The radiation responses shown in Fig. 15.2 illustrate the survival of AT5BIVA cells to graded doses of γ-radiation exposure. Parameters derived from the single hit, multitarget model of cellular radiation survival, Do determinations provide a convenient assessment of radiation sensitivity as illustrated in Table 15.1 [9]. The smaller the value of Do, the more sensitive are the cells to radiation killing. In our laboratories, cells with normal responses to ionizing radiation demonstrate Do values ranging from 1.2 to 1.7 Gy. Together, these several cell lines provide a unique, genetically defined model of the extremely sensitive fibroblasts of AT, AT5BIVA and the pcDNA transfected cells, as well as the radiation sensitivity complemented ATCL8 derived by the introduction of the “wild type” ATM. The cell line, ATCL11, contains a truncated IκB-α, a dominant negative factor which complements the radiation responses of AT5BIVA cells in an ATM-independent manner [8]. The MRC5CV1 cells are immortal human fibroblasts with “normal” radiation sensitivity (Do [congruent with] 1.4 Gy) but in a different genetic background, serving as additional controls in radiation studies.

Fig. 15.2
Radiation clonogenic survival of AT cells. Logarithmically growing cells were exposed to graded doses of γ-radiation. Clonogenic survivors were measured and fit to the single-hit, multitarget and linear quadratic models as shown in a semi-logarithmic ...
Table 15.1
Radiobiological parameters of model human fibroblasts

15.1.3 Gene Expression Profiling in Human AT Fibroblasts

ATM has been implicated as a primary DNA damage sensing molecule in the cell [9]. To assess the effect of ATM on transcriptional regulation, we investigated gene expression patterns of the several AT5BIVA derived cells. A line graph of microarray analyses in Fig. 15.3 compares basal gene expression levels of cells in exponential growth showing the impact of ATM gene product, resulting in enhanced and suppressed gene “outliers.” To assure reproducibility and quality of the data, experiments were performed in triplicate and samples were split prior to cRNA library preparation. This resulted in the analysis of six microarray chips per experimental point. Multidimensional scaling and gene-tree analysis of these samples from the genetically defined cell lines confirmed distinct separation by cell line, as reported elsewhere [10].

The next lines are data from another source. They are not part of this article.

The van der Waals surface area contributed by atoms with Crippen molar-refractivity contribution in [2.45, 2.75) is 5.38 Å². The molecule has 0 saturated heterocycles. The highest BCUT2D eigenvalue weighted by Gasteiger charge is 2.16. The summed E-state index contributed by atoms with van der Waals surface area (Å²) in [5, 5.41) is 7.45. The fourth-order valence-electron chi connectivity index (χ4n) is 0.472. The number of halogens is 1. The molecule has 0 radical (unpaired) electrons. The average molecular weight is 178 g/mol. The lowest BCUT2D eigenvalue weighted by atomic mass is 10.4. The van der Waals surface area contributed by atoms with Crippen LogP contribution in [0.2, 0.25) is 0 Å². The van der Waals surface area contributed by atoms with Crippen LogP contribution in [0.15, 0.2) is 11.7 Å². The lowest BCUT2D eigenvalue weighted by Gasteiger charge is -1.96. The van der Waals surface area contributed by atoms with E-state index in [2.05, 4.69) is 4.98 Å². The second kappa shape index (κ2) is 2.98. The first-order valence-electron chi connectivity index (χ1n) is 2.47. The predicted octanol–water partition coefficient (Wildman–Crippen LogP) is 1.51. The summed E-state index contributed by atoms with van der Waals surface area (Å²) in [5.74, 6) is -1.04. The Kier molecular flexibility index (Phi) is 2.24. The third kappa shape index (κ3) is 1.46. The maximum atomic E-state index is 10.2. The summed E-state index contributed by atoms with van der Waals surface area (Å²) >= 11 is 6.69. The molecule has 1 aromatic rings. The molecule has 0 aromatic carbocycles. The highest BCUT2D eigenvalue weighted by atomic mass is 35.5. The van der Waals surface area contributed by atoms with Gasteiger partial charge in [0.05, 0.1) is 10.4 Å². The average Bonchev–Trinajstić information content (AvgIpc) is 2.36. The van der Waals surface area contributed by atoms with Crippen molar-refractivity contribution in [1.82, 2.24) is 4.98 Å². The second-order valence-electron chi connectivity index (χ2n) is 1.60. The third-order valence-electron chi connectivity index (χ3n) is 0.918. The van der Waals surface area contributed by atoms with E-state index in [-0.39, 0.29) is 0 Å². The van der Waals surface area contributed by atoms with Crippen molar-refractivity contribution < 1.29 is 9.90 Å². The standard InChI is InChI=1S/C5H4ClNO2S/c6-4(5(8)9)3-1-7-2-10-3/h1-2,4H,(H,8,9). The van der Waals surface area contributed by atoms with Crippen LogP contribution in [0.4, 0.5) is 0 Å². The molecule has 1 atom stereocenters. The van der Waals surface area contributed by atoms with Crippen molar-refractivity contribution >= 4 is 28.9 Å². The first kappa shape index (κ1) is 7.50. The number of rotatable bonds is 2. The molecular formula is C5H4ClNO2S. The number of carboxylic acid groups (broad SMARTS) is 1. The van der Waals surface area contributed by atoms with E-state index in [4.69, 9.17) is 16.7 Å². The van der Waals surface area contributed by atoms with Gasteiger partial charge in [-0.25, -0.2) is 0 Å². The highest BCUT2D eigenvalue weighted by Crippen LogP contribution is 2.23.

Fig. 15.3
Line graph of differential gene expression comparing AT5BIVA, vector control, ATCL8 and ATCL11 cells

The expression differences demonstrated by microarray data were validated by quantitative Real-Time PCR (qRT-PCR) assays (Table 15.2). All samples were normalized to GAPDH controls. Overall, expression trends were remarkably consistent with data obtained by array analyses, albeit the more sensitive qRT-PCR generally showed higher expression levels.

Table 15.2
qRT-PCR validation of microarray determined expression differences comparing ATCL8 to AT5BIVA

15.1.4 Proteomic Studies of AT Cells

The product of the ATM gene triggers signaling cascades that regulate DNA damage and repair, cell cycle and apoptosis and stress response. These signaling pathways are governed by translational and post-translational events, leading to the need for analysis of differential protein levels. Since the primary focus has been on the radiation stress response, global changes in the proteome were determined by comparing 2-D gel patterns with and without radiation exposure [11].

A total of 435 and 630 differentially expressed proteins were identified for AT5BIVA and ATCL8 cell lines, respectively, across the time course study. We selected proteins with a high confidence score (>95%) for gene ontology analysis which showed a predominance of proteins involved in signaling, transcription, cell cycle and cytoskeletal structure and regulation. As an example, Table 15.3 summarizes selected differential protein levels as a function of time after exposure to ionizing radiation. Since 2-D gel analysis reflects extent of post-translational modifications, as well as changes in expression levels, the interpretation of upregulated and downregulated events are less relevant than the observations of changes in levels of a given protein or modified status.

Table 15.3
Summary of selected proteins, expressed differentially in ATCL8 cells determined at indicated intervals following experiments 5 Gy γ-radiation